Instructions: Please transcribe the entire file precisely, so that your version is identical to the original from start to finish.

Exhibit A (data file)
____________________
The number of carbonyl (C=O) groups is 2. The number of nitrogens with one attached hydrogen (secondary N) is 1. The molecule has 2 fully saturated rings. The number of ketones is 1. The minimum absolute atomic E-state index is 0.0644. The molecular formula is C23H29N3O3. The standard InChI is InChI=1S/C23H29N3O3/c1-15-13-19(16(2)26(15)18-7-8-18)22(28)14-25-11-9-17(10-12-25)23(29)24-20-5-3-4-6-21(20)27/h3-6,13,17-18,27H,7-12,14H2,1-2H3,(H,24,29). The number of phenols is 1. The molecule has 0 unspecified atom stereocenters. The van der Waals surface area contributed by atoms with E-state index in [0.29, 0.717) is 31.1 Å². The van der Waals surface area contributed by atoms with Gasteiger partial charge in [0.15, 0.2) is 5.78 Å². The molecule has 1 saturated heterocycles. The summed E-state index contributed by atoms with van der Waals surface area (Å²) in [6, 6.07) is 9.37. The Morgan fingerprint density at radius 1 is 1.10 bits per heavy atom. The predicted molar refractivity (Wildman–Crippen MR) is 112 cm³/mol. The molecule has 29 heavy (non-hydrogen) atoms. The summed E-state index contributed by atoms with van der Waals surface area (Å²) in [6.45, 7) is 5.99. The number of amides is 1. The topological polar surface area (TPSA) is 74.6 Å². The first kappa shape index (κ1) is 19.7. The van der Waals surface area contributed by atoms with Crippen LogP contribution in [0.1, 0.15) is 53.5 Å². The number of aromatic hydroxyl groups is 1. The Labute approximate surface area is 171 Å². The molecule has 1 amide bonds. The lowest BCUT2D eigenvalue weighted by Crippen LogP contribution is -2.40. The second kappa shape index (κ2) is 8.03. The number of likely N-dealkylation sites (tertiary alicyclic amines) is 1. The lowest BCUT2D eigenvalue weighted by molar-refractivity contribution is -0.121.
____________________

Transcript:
The number of carbonyl (C=O) groups is 2. The number of nitrogens with one attached hydrogen (secondary N) is 1. The molecule has 2 fully saturated rings. The number of ketones is 1. The minimum absolute atomic E-state index is 0.0644. The molecular formula is C23H29N3O3. The standard InChI is InChI=1S/C23H29N3O3/c1-15-13-19(16(2)26(15)18-7-8-18)22(28)14-25-11-9-17(10-12-25)23(29)24-20-5-3-4-6-21(20)27/h3-6,13,17-18,27H,7-12,14H2,1-2H3,(H,24,29). The number of phenols is 1. The molecule has 0 unspecified atom stereocenters. The van der Waals surface area contributed by atoms with E-state index in [0.29, 0.717) is 31.1 Å². The van der Waals surface area contributed by atoms with Gasteiger partial charge in [0.15, 0.2) is 5.78 Å². The molecule has 1 saturated heterocycles. The summed E-state index contributed by atoms with van der Waals surface area (Å²) in [6, 6.07) is 9.37. The Morgan fingerprint density at radius 1 is 1.10 bits per heavy atom. The predicted molar refractivity (Wildman–Crippen MR) is 112 cm³/mol. The molecule has 29 heavy (non-hydrogen) atoms. The summed E-state index contributed by atoms with van der Waals surface area (Å²) in [6.45, 7) is 5.99. The number of amides is 1. The topological polar surface area (TPSA) is 74.6 Å². The first kappa shape index (κ1) is 19.7. The van der Waals surface area contributed by atoms with Crippen LogP contribution in [0.1, 0.15) is 53.5 Å². The number of aromatic hydroxyl groups is 1. The Labute approximate surface area is 171 Å². The molecule has 1 amide bonds. The lowest BCUT2D eigenvalue weighted by Crippen LogP contribution is -2.40. The second kappa shape index (κ2) is 8.03. The number of likely N-dealkylation sites (tertiary alicyclic amines) is 1. The lowest BCUT2D eigenvalue weighted by molar-refractivity contribution is -0.121.